Emotions have been running high in the HTML5 application development space in recent months. With the current worldwide explosion of mobile and web app use currently underway, many feel HMTL5 is the bright future of cross-platform development.
Real-time strategy (RTS) games have had lasting appeal on PCs, and now the genre is moving to mobile devices. Needless to say, the shift from large displays to much smaller ones creates design challenges for RTS game makers.
Mobile game developers are beating a path to Corona SDK, a development platform built upon such components as OpenGL, OpenAL and the Lua cross-platform programming language. I recently talked to Don-Duong Quach, a programmer and co-founder of Cannon Cat developer Loqheart, about his use of Corona SDK.
We recently talked to Ashley Gullen, a director at Scirra, who provided a few tips on working with Construct 2.
Donald Mustard, creative director and co-founder of Chair Entertainment, talks about the multiscreen future of gaming and how mobile, PC and console experiences will interconnect in this exclusive interview.
Crytek recently branched out into puzzle-based mobile games with Fibble, available on the iPhone, iPod and iPad. It marks Crytek’s first mobile offering as well as its first puzzler. We recently talked to Kristoffer Waardahl, studio manager of Crytek Budapest, about the company’s new development direction.
There are fundamentally challenging questions that companies will be forced to grapple with as they decide what cloud functionality suits them best. The central issues include security, cost, scalability and integration.
William M. “Trip” Hawkins III -- founder of Electronic Arts and father of the 3DO console is rewriting the rules again. Here, Hawkins explains why he believes social gaming and virtual goods are the future of interactive entertainment.
Cliff Bleszinski, the company’s design director, is at the heart of Epic’s new game development. John Gaudiosi caught up with him before he went on to host the 2012 Game Developers Choice Awards.
Here, Rich Farley, creative director at Danger Close Games, talks about what’s in store for PC gamers and gives his take on the move to modern warfare in this exclusive interview from GDC 2012.
One of the themes at this year’s Game Developers Conference was games for change. Electronic Arts took this concept to heart with the development of SimCity, a new PC-exclusive, 3D reboot of the franchise from Maxis that’s scheduled to ship in 2013.
One of the things we like to do is talk to some of the top innovators in the industry to see what makes them tick. We’ve spoken to Matt Ployhar -- president of the PC Gaming Alliance (PCGA) -- before, but he’s been up to a lot lately, so we followed up to get a closer look.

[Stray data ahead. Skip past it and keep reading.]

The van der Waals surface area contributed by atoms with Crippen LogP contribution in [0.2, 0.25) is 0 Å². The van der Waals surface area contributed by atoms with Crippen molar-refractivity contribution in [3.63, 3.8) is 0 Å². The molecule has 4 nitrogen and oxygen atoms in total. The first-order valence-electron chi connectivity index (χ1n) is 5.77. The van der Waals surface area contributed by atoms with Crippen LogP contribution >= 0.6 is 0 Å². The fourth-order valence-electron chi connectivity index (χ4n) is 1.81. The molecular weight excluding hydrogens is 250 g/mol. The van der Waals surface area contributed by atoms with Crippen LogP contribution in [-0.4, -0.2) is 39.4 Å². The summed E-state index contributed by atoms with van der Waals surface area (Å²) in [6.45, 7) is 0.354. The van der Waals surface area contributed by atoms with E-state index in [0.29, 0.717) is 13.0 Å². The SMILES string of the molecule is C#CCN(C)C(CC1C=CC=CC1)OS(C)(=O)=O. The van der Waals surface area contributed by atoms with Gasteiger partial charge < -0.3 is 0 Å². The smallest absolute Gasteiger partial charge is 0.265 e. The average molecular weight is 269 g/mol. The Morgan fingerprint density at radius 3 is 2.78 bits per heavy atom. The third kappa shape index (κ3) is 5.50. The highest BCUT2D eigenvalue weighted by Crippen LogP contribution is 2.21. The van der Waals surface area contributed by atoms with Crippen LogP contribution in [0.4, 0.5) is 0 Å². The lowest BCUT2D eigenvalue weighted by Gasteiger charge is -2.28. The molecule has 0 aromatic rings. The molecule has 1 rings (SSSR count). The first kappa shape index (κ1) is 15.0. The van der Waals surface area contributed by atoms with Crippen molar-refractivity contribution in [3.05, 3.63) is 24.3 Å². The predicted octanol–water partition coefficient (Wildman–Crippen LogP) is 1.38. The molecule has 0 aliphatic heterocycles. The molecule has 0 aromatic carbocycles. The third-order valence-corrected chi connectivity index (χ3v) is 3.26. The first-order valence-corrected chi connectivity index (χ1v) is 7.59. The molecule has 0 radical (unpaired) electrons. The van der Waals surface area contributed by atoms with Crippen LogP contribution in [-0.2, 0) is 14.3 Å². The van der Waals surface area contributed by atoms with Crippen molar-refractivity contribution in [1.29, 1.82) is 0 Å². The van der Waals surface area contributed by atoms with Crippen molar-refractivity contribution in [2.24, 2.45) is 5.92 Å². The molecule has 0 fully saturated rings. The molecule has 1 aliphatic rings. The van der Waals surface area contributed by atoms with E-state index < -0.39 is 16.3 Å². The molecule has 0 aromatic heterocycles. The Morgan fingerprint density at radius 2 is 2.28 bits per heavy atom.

Tim Sweeney, the founder of Epic Games, talks about how advances in processing power will continue to advance games.
Electronic Arts’ BioWare studio has come a long way since first launching Mass Effect on the PC. What began as an epic single-player experience has expanded into a new cooperative gameplay mode with Mass Effect 3. Up to four players can engage in exclusive co-op firefights on top of the epic conclusion of the single player campaign.
Late last year, the center announced it will launch a master’s program starting in fall 2012. We spoke with director Frank Lantz about the now even-more-promising future of gaming at NYU.
For a technology company to be successful, it must be able to not only deliver cutting-edge products, but also tailor those products for a marketplace and consumer demand that doesn’t yet necessarily exist. It’s enough to make you want to break out the crystal ball.
It’s that time of year, when I speculate as to what the big technology announcements and impacts are going to be for the next year. For 2012, I looked for things that will in some way have a profound short- or long-term impact on the various gaming ecosystems.
The word “convergence” won’t mean quite the same thing to the next generation as it does to us. That’s because kids today will come of age in a time when phones were used to play video games, computers could double as a private movie house, and televisions were flipped on to browse the Web. Unlike us, they’ll be living in a world where “ubiquity” is the word -- surrounded by devices.
Wwe talk to Michael Mateas, associate professor of computer science at University of California, Santa Cruz, about the intersection of artificial intelligence, art and design -- and its impact on the future of technology.
I believe piracy, DRM, secondary sales and account/identity theft are all creating a cause-and-effect that’s leading us towards an overall reduction in the rates of piracy.
Imagine that you needed a special TV to watch HBO’s Game of Thrones, then another television to watch Showtime’s The Tudors, then, to watch the Super Bowl, you needed yet another TV. This is exactly what we’re dealing with in the games industry with consoles. It’s pretty ridiculous when you stop and think about it
Carnegie Mellon University’s Entertainment Technology Center was founded in 1999 by drama and arts management professor Don Marinelli and the late Randy Pausch, professor of computer science, human-computer interaction and design.